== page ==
Motorcycles - Types And Use
Until World War One the largest manufacturer of motorcycles was Indian who produced over 20,000 bikes per year. By 1920 this honour went to Harley Davidson. Today, the Japanese manufacturers, Honda, Kawasaki, Suzuki, and Yamaha dominate the motorcycle industry, although Harley-Davidson still maintains a high degree of popularity in the United States.
Motorcycles have historically been associated with subcultures i.e. Cafe Racers of the 1950's and the Mod's and Rockers of the 1960's. In the times we live in today motorcycle events are annually held at places across the globe in which money is raised for charity. Motorcycle rallies are also held internationally, which attract riders from all over the UK.
A motorcycle is a single-track, two-wheeled vehicle which is powered by an engine. Styles of motorcycles vary depending on the task for which they were designed, such as long distance travel, urban traffic, cruising, sport and racing, or off-road conditions. In many parts of the world, motorcycles are among the least expensive and most widespread forms of motorised transport.
The construction of motorcycles, with just a few exceptions involves using steel or aluminium frames, telescopic forks holding the front wheel, and disc brakes. A one- to eight-cylinder gasoline powered engine coupled to a manual, five- or six-speed sequential transmission drives the swingarm-mounted rear wheel by a chain, driveshaft or belt.
Since motorcycles have been around they have constantly been modified and up-dated and new accessories are constantly being produced to better them such as you can now get heated handle bars and heated seats to make your motorcycle journey more comfortable in cold weather and when riding late at night. With the advancements within the motorcycle industry there are now a wide range of motorcycle types that are available to you such as the Cruiser. This motorcycle is mainly produced in the Harley Davidson range and is designed for comfort/looks as it has a relaxed upright reclined seating position.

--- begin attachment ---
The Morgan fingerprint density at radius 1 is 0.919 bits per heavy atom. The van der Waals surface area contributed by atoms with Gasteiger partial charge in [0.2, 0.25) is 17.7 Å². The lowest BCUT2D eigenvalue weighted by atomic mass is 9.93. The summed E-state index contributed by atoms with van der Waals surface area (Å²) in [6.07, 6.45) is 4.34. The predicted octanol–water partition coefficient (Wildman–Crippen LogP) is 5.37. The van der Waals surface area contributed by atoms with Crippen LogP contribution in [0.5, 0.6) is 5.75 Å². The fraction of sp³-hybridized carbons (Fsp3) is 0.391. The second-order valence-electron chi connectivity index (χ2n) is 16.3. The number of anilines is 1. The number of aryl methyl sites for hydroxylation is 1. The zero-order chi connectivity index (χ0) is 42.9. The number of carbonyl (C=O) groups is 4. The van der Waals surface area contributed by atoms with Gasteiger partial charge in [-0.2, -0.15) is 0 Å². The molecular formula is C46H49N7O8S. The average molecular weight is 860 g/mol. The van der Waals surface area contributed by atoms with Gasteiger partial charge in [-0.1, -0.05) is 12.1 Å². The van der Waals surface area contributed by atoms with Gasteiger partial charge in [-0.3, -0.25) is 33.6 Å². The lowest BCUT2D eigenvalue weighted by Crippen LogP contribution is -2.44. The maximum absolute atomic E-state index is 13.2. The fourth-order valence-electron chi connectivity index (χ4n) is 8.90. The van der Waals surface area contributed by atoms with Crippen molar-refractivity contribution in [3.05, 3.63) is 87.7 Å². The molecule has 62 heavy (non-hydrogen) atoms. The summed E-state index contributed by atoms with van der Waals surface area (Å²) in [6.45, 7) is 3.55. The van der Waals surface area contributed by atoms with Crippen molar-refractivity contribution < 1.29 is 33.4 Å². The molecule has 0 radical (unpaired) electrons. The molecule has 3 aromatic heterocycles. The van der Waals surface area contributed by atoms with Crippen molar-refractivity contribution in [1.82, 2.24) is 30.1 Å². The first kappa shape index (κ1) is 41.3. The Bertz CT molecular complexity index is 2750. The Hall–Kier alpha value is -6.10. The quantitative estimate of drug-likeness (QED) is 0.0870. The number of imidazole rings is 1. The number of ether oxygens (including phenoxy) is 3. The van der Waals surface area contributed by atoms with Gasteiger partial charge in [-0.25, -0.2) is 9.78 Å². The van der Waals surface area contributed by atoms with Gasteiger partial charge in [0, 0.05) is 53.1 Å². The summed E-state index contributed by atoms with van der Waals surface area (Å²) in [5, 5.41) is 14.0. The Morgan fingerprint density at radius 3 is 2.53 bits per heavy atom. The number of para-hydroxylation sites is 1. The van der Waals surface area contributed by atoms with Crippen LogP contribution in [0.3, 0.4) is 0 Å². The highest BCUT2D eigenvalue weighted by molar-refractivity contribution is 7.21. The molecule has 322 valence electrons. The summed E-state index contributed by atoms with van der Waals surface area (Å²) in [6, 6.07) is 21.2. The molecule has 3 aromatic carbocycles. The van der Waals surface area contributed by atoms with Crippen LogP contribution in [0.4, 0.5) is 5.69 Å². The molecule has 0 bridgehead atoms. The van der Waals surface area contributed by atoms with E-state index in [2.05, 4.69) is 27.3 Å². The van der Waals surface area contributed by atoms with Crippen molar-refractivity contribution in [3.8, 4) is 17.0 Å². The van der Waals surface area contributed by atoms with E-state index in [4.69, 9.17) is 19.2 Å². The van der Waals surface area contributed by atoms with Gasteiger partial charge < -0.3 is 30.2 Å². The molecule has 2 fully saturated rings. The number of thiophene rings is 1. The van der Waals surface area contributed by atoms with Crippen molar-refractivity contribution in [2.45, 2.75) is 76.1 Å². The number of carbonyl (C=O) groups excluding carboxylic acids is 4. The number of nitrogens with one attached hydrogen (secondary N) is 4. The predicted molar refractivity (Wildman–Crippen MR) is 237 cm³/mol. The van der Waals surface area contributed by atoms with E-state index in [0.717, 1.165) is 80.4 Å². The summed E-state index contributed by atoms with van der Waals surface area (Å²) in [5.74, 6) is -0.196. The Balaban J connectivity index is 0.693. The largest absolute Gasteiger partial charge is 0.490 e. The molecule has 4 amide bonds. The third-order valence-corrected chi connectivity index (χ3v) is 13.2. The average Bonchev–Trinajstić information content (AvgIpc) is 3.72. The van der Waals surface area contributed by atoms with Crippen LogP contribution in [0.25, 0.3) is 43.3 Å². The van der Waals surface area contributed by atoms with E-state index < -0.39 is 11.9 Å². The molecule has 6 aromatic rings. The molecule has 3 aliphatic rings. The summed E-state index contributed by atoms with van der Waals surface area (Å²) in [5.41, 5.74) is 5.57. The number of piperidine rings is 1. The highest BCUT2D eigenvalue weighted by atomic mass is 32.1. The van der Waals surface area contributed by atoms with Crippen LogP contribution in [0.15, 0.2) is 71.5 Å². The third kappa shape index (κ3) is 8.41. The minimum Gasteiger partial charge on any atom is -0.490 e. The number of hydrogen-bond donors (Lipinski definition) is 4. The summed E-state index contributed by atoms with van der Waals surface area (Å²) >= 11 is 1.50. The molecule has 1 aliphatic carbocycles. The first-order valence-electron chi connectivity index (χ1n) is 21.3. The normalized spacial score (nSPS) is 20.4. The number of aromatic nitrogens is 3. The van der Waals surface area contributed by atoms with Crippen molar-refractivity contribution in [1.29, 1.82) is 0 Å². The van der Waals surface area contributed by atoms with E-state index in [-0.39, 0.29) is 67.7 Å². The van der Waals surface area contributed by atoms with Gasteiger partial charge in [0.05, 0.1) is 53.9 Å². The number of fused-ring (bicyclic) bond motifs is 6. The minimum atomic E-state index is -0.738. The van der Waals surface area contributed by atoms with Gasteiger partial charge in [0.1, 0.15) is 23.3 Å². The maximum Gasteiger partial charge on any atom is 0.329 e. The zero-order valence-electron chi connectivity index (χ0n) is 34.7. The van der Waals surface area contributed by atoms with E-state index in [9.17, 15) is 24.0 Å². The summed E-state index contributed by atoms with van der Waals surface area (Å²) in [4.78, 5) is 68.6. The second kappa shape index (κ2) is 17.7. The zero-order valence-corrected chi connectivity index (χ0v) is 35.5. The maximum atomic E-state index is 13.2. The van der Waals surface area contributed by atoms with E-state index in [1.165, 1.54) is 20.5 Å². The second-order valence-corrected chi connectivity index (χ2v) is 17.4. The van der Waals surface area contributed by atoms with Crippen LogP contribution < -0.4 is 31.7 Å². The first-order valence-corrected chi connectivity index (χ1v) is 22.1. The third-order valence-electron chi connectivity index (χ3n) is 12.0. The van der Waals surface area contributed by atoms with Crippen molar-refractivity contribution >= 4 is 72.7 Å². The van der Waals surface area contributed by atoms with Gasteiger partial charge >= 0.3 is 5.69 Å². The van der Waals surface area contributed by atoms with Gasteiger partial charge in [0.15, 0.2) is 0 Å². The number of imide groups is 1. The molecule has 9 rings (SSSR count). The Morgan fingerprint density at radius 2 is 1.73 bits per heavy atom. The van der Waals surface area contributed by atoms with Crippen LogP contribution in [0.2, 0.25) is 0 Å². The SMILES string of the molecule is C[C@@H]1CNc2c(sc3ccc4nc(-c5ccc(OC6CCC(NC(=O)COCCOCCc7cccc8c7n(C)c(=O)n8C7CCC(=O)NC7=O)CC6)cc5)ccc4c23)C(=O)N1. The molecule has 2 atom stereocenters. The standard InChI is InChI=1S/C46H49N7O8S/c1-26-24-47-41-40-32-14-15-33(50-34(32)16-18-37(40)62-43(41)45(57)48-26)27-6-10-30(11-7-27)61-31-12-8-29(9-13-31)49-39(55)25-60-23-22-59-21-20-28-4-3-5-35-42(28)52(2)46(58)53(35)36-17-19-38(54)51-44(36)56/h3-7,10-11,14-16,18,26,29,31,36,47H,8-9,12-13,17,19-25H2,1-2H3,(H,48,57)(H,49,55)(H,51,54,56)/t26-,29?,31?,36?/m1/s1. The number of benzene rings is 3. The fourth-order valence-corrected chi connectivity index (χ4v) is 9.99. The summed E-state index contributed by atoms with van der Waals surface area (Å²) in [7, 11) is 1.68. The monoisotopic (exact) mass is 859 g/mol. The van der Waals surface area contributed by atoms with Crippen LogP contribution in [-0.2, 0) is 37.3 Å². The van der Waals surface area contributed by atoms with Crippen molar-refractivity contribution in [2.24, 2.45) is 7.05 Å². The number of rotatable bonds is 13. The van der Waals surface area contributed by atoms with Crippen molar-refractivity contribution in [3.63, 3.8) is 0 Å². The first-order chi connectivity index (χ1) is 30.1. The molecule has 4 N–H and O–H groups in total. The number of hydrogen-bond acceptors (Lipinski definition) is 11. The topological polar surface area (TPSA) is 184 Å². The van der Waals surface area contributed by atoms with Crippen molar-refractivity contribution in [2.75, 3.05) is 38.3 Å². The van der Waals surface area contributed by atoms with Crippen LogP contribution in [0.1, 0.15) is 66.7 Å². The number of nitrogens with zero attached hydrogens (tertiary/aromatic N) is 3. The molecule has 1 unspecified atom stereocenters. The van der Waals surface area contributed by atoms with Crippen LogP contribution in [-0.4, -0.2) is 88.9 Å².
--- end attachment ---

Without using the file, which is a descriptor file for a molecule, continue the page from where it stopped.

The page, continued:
The mini bike can't really be called a proper motorcycle as it is extremely small in size and is designed to be used by both adults and children. It also doesn't have a hand operated clutch or gearbox. These bikes are prohibited to be drove on the roads in certain countries and are mainly used for off-road for racing. Another smaller version of a motorcycle is a moped. This small and inexpensive bike is very popular across the UK amongst younger riders especially. This is because they are small, light and inexpensive. The engine of a moped is mounted to its frame with a chain supplying the driving force.
Another highly popular form of motorcycle is the scooter. These have a step through frame and generally smaller wheels than a traditional motorcycle with an engine mounted near the rear wheel on the swingarm. These scooters are available in various varieties such as sport, commuter and touring models with a wide variety of engine sizes from the standard 50cc to 850cc. The main scooters that still remain highly popular are the Vespa scooter and the Piaggio.
If you are thinking about getting a motorcycle make sure that you feel comfortable with riding one as motorcycles are more likely to become involved in road traffic accidents than any other vehicle. If you feel unsure or have a lack of confidence then it is advised that you take a few extra lessons to get your experience and confidence back up.
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